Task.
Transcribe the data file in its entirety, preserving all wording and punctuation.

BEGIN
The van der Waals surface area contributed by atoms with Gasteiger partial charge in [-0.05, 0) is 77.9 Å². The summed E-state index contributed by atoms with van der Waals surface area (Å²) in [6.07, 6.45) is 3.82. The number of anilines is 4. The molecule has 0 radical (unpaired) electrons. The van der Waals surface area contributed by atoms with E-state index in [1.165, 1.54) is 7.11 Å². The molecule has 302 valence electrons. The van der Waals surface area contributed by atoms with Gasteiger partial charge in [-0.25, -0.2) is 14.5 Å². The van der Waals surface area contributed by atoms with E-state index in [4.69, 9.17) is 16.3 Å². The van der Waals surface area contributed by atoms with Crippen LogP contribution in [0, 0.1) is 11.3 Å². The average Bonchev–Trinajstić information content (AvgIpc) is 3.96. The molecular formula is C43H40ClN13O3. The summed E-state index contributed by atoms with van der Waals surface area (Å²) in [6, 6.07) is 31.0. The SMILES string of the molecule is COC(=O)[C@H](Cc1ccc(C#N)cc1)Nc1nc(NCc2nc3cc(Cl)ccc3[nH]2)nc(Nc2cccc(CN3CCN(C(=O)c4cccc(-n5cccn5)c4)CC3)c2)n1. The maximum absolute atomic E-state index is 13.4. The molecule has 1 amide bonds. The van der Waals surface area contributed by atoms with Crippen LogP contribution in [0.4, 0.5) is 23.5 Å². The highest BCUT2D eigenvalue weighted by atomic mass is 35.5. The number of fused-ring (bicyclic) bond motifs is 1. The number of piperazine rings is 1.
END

The van der Waals surface area contributed by atoms with Gasteiger partial charge in [-0.05, 0) is 77.9 Å². The summed E-state index contributed by atoms with van der Waals surface area (Å²) in [6.07, 6.45) is 3.82. The number of anilines is 4. The molecule has 0 radical (unpaired) electrons. The van der Waals surface area contributed by atoms with E-state index in [1.165, 1.54) is 7.11 Å². The molecule has 302 valence electrons. The van der Waals surface area contributed by atoms with Gasteiger partial charge in [-0.25, -0.2) is 14.5 Å². The van der Waals surface area contributed by atoms with E-state index in [4.69, 9.17) is 16.3 Å². The van der Waals surface area contributed by atoms with Crippen LogP contribution in [0, 0.1) is 11.3 Å². The average Bonchev–Trinajstić information content (AvgIpc) is 3.96. The molecular formula is C43H40ClN13O3. The summed E-state index contributed by atoms with van der Waals surface area (Å²) in [6, 6.07) is 31.0. The SMILES string of the molecule is COC(=O)[C@H](Cc1ccc(C#N)cc1)Nc1nc(NCc2nc3cc(Cl)ccc3[nH]2)nc(Nc2cccc(CN3CCN(C(=O)c4cccc(-n5cccn5)c4)CC3)c2)n1. The maximum absolute atomic E-state index is 13.4. The molecule has 1 amide bonds. The van der Waals surface area contributed by atoms with Crippen LogP contribution in [0.4, 0.5) is 23.5 Å². The highest BCUT2D eigenvalue weighted by atomic mass is 35.5. The number of fused-ring (bicyclic) bond motifs is 1. The number of piperazine rings is 1.